Mid East: America's Destructive 
Lack of Intelligence Problem
by Dan Ehrlich

Once again the USA and its intelligence services have been caught totally out-to-lunch by the Middle East upheaval. One by one our long held cards in the region are falling, leaving a mystery and a worrisome reality in their places.

And also once again the words of Texas libertarian congressman Ron Paul seems relevant: “Are we getting our moneys worth of the 80 Billion dollars per year spent on intelligence gathering,” he asked awhile back. The answer seems to be a big fat NO! From Iran to 9/11, from Wiki Leaks to the current Middle East mess, America and much of the world doesn’t seem to be on the right page.

The reality in question, which has been hitting us for decades at the gas pump and will be hitting us even harder now, is how dependent we still are on oil…Arab oil.  And the mystery is: What the hell is going to happen now with all our chessboard pawns being taken? What will rise in their places? But most important of all, will the spice continue to flow?

America seems to have a similar problem with it foreign policy that the US TV networks have with their shows. The networks will gain a successful series and keep it on past its sell-by date until it dies an ignoble death. The US has had in place a series of medieval potentates that served it well despite Hillary Clinton’s ramblings about democracy.

These dictators have kept the oil flowing while stopping radical Islam from taking over their desert kingdoms. Yet, we never counted on the historically subdued Arabs from rising against their masters, men who had outlived their usefulness to their own people and even the US…except US intelligence never realized this.

The fact is democracy  has a low order of priority when pitted against a barrel of black gold. Saudi Arabia is a good example. How many times have we criticized that nation’s abysmal human rights record and its religious intolerance? Even Libya has had an easy ride since its run-in with Ronald Reagan. And, for that, Gaddafi has kept the oil flowing.

On the Israel-Palestinian issue how many times has America called out Arab nations for not doing their part to help their brother Arabs? They will criticize no-oil Israel but not oil rich Arab nations that have reneged on promised Palestinian financial aid. Instead, a city state such as Dubai will run-up a $60 billion debt building largely empty pleasure palaces and skyscrapers.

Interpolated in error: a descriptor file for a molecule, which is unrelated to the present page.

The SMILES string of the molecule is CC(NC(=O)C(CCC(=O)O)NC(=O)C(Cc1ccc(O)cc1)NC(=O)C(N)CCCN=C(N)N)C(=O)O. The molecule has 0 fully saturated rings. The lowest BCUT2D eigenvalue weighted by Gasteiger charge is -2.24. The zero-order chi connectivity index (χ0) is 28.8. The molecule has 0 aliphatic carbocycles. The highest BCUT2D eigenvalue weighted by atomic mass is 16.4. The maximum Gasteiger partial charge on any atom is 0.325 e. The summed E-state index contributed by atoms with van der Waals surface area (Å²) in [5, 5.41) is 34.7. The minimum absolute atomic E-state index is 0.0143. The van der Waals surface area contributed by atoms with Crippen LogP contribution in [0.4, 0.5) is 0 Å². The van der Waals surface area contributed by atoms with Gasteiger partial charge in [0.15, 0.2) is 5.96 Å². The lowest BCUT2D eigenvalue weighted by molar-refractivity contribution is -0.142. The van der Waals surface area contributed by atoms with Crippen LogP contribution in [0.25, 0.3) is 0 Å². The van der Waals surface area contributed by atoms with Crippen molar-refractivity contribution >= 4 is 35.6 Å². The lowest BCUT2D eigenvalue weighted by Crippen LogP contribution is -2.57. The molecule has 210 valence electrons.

A fact of life in 21st Century for Americans is we aren’t the good guys we like to think we are. We are still so full of sanctimony and belief in our righteousness that we fail to realize the hypocrisy of our foreign and domestic policies. But, now the chickens are coming home to roost…whatever that means…and we can’t escape the possible consequences of a policy of backing any dictator, from Central America to the Middle East,  who will be useful to the USA.

For our purposes, since the only reason we are involved in the Middle East is oil, the big question will be: Will the new regimes be friendly with us or with our economic adversaries…because now realistically all we have are economic enemies...nations that want to keep us from producing so we will be forced to  buy from them.

And, will the new Arab regimes continue to work in a spirit of growing détente with Israel? A big worry for the major oil using industrial powers is renewed Arab-Israeli hostilities. Under the old guard, Israel had been unofficially accepted as a useful reality in the region. Allied with the US, it served as bulwark against an imperial minded Iran.

Now, with the old guard being swept away by the Arab street, what will be the new reality for the region? Who will control  largely uneducated peasant populations steeped in religious bigotry? These are things American intelligence somehow never seemed to contemplate almost as if the Middle East was like a long running TV series such as Happy Days, driven into the ground until no one recognized it when it was killed.

Perhaps our enormous intellgence budget would be more userful funding aid projects for poverty stricken Arab populations. We would probably have a better chance at some positive results.

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